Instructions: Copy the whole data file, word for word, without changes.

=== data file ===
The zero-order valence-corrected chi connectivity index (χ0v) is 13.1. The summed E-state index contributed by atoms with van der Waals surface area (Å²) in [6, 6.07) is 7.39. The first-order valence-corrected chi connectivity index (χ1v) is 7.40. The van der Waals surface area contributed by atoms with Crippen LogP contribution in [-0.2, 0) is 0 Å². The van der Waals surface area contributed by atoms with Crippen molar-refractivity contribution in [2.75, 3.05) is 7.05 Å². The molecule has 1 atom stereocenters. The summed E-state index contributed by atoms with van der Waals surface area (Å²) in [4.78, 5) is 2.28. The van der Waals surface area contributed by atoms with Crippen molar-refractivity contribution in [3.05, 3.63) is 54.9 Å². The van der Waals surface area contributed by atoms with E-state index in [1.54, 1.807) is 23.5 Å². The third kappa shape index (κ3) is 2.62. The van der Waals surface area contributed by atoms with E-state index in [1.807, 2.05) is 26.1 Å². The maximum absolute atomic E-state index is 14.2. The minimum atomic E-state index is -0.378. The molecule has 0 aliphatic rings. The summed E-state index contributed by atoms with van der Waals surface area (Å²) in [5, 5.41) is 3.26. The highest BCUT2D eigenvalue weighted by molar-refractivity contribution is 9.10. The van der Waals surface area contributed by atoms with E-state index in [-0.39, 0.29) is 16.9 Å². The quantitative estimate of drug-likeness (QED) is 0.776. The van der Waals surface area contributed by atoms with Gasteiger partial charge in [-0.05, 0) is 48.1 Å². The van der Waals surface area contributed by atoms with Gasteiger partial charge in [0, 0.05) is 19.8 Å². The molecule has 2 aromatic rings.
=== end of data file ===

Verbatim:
The zero-order valence-corrected chi connectivity index (χ0v) is 13.1. The summed E-state index contributed by atoms with van der Waals surface area (Å²) in [6, 6.07) is 7.39. The first-order valence-corrected chi connectivity index (χ1v) is 7.40. The van der Waals surface area contributed by atoms with Crippen LogP contribution in [-0.2, 0) is 0 Å². The van der Waals surface area contributed by atoms with Crippen molar-refractivity contribution in [2.75, 3.05) is 7.05 Å². The molecule has 1 atom stereocenters. The summed E-state index contributed by atoms with van der Waals surface area (Å²) in [4.78, 5) is 2.28. The van der Waals surface area contributed by atoms with Crippen molar-refractivity contribution in [3.05, 3.63) is 54.9 Å². The van der Waals surface area contributed by atoms with E-state index in [1.54, 1.807) is 23.5 Å². The third kappa shape index (κ3) is 2.62. The van der Waals surface area contributed by atoms with E-state index in [1.807, 2.05) is 26.1 Å². The maximum absolute atomic E-state index is 14.2. The minimum atomic E-state index is -0.378. The molecule has 0 aliphatic rings. The summed E-state index contributed by atoms with van der Waals surface area (Å²) in [5, 5.41) is 3.26. The highest BCUT2D eigenvalue weighted by molar-refractivity contribution is 9.10. The van der Waals surface area contributed by atoms with E-state index in [-0.39, 0.29) is 16.9 Å². The quantitative estimate of drug-likeness (QED) is 0.776. The van der Waals surface area contributed by atoms with Gasteiger partial charge in [-0.05, 0) is 48.1 Å². The van der Waals surface area contributed by atoms with Gasteiger partial charge in [0, 0.05) is 19.8 Å². The molecule has 2 aromatic rings.